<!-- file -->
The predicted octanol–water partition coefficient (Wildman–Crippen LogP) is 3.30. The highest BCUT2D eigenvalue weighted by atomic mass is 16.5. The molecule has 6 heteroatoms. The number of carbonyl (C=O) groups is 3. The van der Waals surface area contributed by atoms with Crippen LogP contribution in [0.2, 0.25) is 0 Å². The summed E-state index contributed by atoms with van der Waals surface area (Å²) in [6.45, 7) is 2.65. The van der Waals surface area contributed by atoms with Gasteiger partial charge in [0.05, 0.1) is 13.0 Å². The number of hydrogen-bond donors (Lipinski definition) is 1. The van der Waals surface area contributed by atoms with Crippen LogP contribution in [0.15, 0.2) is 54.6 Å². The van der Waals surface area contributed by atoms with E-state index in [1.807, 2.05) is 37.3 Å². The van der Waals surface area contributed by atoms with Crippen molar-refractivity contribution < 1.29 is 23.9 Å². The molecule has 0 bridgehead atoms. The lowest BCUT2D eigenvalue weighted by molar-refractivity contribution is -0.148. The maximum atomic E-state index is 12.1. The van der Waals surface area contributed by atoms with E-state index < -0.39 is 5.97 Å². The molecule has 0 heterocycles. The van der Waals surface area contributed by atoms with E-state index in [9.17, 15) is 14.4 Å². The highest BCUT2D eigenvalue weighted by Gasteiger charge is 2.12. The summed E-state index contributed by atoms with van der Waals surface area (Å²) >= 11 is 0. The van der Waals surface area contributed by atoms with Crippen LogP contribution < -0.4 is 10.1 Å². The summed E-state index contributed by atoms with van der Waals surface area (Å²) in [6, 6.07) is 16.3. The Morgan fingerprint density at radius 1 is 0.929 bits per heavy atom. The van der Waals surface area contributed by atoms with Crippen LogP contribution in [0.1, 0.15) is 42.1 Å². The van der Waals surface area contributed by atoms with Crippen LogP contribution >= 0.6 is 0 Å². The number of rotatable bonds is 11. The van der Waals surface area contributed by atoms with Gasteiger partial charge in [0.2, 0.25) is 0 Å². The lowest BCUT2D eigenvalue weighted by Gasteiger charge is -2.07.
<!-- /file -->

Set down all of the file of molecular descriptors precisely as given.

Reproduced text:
The predicted octanol–water partition coefficient (Wildman–Crippen LogP) is 3.30. The highest BCUT2D eigenvalue weighted by atomic mass is 16.5. The molecule has 6 heteroatoms. The number of carbonyl (C=O) groups is 3. The van der Waals surface area contributed by atoms with Crippen LogP contribution in [0.2, 0.25) is 0 Å². The summed E-state index contributed by atoms with van der Waals surface area (Å²) in [6.45, 7) is 2.65. The van der Waals surface area contributed by atoms with Gasteiger partial charge in [0.05, 0.1) is 13.0 Å². The number of hydrogen-bond donors (Lipinski definition) is 1. The van der Waals surface area contributed by atoms with Crippen LogP contribution in [0.15, 0.2) is 54.6 Å². The van der Waals surface area contributed by atoms with E-state index in [1.807, 2.05) is 37.3 Å². The van der Waals surface area contributed by atoms with Crippen molar-refractivity contribution < 1.29 is 23.9 Å². The molecule has 0 bridgehead atoms. The lowest BCUT2D eigenvalue weighted by molar-refractivity contribution is -0.148. The maximum atomic E-state index is 12.1. The van der Waals surface area contributed by atoms with E-state index < -0.39 is 5.97 Å². The molecule has 0 heterocycles. The van der Waals surface area contributed by atoms with E-state index in [9.17, 15) is 14.4 Å². The highest BCUT2D eigenvalue weighted by Gasteiger charge is 2.12. The summed E-state index contributed by atoms with van der Waals surface area (Å²) >= 11 is 0. The van der Waals surface area contributed by atoms with Crippen LogP contribution < -0.4 is 10.1 Å². The summed E-state index contributed by atoms with van der Waals surface area (Å²) in [6, 6.07) is 16.3. The Morgan fingerprint density at radius 1 is 0.929 bits per heavy atom. The van der Waals surface area contributed by atoms with Crippen LogP contribution in [0.1, 0.15) is 42.1 Å². The van der Waals surface area contributed by atoms with Crippen LogP contribution >= 0.6 is 0 Å². The number of rotatable bonds is 11. The van der Waals surface area contributed by atoms with Gasteiger partial charge in [0.2, 0.25) is 0 Å². The lowest BCUT2D eigenvalue weighted by Gasteiger charge is -2.07.